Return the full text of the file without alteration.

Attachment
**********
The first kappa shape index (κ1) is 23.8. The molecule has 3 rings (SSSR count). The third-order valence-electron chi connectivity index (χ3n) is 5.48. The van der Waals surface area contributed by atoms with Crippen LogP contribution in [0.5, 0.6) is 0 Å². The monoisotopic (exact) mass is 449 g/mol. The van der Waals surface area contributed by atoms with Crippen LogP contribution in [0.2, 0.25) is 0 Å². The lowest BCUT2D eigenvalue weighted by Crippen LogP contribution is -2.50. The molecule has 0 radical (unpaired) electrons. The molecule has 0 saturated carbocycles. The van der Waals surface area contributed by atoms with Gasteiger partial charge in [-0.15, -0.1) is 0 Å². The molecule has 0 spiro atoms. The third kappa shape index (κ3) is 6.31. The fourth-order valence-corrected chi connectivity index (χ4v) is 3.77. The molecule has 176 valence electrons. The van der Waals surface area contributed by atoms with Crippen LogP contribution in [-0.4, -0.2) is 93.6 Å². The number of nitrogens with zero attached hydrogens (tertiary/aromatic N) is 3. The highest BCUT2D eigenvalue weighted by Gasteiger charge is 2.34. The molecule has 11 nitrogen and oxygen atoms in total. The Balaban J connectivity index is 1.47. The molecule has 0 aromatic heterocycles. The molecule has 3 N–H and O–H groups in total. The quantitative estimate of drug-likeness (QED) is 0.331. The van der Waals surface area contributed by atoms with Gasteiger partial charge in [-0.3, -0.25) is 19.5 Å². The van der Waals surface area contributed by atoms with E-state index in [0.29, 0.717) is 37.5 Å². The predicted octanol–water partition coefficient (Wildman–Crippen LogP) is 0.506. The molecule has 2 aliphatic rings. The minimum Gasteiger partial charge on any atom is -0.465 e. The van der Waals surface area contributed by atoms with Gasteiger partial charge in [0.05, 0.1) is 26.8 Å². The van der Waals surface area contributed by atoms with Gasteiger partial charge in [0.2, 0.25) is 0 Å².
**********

The first kappa shape index (κ1) is 23.8. The molecule has 3 rings (SSSR count). The third-order valence-electron chi connectivity index (χ3n) is 5.48. The van der Waals surface area contributed by atoms with Crippen LogP contribution in [0.5, 0.6) is 0 Å². The monoisotopic (exact) mass is 449 g/mol. The van der Waals surface area contributed by atoms with Crippen LogP contribution in [0.2, 0.25) is 0 Å². The lowest BCUT2D eigenvalue weighted by Crippen LogP contribution is -2.50. The molecule has 0 radical (unpaired) electrons. The molecule has 0 saturated carbocycles. The van der Waals surface area contributed by atoms with Gasteiger partial charge in [-0.15, -0.1) is 0 Å². The molecule has 0 spiro atoms. The third kappa shape index (κ3) is 6.31. The fourth-order valence-corrected chi connectivity index (χ4v) is 3.77. The molecule has 176 valence electrons. The van der Waals surface area contributed by atoms with Crippen LogP contribution in [-0.4, -0.2) is 93.6 Å². The number of nitrogens with zero attached hydrogens (tertiary/aromatic N) is 3. The highest BCUT2D eigenvalue weighted by Gasteiger charge is 2.34. The molecule has 11 nitrogen and oxygen atoms in total. The Balaban J connectivity index is 1.47. The molecule has 0 aromatic heterocycles. The molecule has 3 N–H and O–H groups in total. The quantitative estimate of drug-likeness (QED) is 0.331. The van der Waals surface area contributed by atoms with Gasteiger partial charge in [-0.3, -0.25) is 19.5 Å². The van der Waals surface area contributed by atoms with E-state index in [0.29, 0.717) is 37.5 Å². The predicted octanol–water partition coefficient (Wildman–Crippen LogP) is 0.506. The molecule has 2 aliphatic rings. The minimum Gasteiger partial charge on any atom is -0.465 e. The van der Waals surface area contributed by atoms with Gasteiger partial charge in [0.05, 0.1) is 26.8 Å². The van der Waals surface area contributed by atoms with Gasteiger partial charge in [0.2, 0.25) is 0 Å².